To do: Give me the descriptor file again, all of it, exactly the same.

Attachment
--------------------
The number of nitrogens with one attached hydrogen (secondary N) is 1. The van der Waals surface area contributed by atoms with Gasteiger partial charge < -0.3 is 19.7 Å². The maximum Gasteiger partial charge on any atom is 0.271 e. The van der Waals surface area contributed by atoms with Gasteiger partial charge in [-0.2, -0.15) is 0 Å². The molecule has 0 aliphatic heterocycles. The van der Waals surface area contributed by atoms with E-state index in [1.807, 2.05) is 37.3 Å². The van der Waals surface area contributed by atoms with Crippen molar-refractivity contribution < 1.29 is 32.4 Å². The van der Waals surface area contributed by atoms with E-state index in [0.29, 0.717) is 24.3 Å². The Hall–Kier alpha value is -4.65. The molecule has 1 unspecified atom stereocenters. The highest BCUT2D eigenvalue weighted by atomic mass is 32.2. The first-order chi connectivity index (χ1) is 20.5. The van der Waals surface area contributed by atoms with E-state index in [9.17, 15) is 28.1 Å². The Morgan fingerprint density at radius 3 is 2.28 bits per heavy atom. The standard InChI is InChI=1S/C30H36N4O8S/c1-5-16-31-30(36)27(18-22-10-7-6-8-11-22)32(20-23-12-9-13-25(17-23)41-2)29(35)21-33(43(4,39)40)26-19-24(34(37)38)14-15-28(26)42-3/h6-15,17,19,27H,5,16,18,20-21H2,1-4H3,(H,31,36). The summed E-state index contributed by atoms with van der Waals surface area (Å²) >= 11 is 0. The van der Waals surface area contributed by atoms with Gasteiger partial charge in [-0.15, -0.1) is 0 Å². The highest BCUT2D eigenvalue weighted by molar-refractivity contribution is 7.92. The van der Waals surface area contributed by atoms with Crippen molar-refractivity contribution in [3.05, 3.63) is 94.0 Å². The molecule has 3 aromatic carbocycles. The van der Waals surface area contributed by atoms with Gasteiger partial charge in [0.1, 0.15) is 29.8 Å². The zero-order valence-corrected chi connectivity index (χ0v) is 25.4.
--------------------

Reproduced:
The number of nitrogens with one attached hydrogen (secondary N) is 1. The van der Waals surface area contributed by atoms with Gasteiger partial charge < -0.3 is 19.7 Å². The maximum Gasteiger partial charge on any atom is 0.271 e. The van der Waals surface area contributed by atoms with Gasteiger partial charge in [-0.2, -0.15) is 0 Å². The molecule has 0 aliphatic heterocycles. The van der Waals surface area contributed by atoms with E-state index in [1.807, 2.05) is 37.3 Å². The van der Waals surface area contributed by atoms with Crippen molar-refractivity contribution < 1.29 is 32.4 Å². The van der Waals surface area contributed by atoms with E-state index in [0.29, 0.717) is 24.3 Å². The Hall–Kier alpha value is -4.65. The molecule has 1 unspecified atom stereocenters. The highest BCUT2D eigenvalue weighted by atomic mass is 32.2. The first-order chi connectivity index (χ1) is 20.5. The van der Waals surface area contributed by atoms with E-state index in [9.17, 15) is 28.1 Å². The Morgan fingerprint density at radius 3 is 2.28 bits per heavy atom. The standard InChI is InChI=1S/C30H36N4O8S/c1-5-16-31-30(36)27(18-22-10-7-6-8-11-22)32(20-23-12-9-13-25(17-23)41-2)29(35)21-33(43(4,39)40)26-19-24(34(37)38)14-15-28(26)42-3/h6-15,17,19,27H,5,16,18,20-21H2,1-4H3,(H,31,36). The summed E-state index contributed by atoms with van der Waals surface area (Å²) >= 11 is 0. The van der Waals surface area contributed by atoms with Gasteiger partial charge in [-0.15, -0.1) is 0 Å². The highest BCUT2D eigenvalue weighted by molar-refractivity contribution is 7.92. The van der Waals surface area contributed by atoms with Crippen molar-refractivity contribution in [3.05, 3.63) is 94.0 Å². The molecule has 3 aromatic carbocycles. The van der Waals surface area contributed by atoms with Gasteiger partial charge in [0.1, 0.15) is 29.8 Å². The zero-order valence-corrected chi connectivity index (χ0v) is 25.4.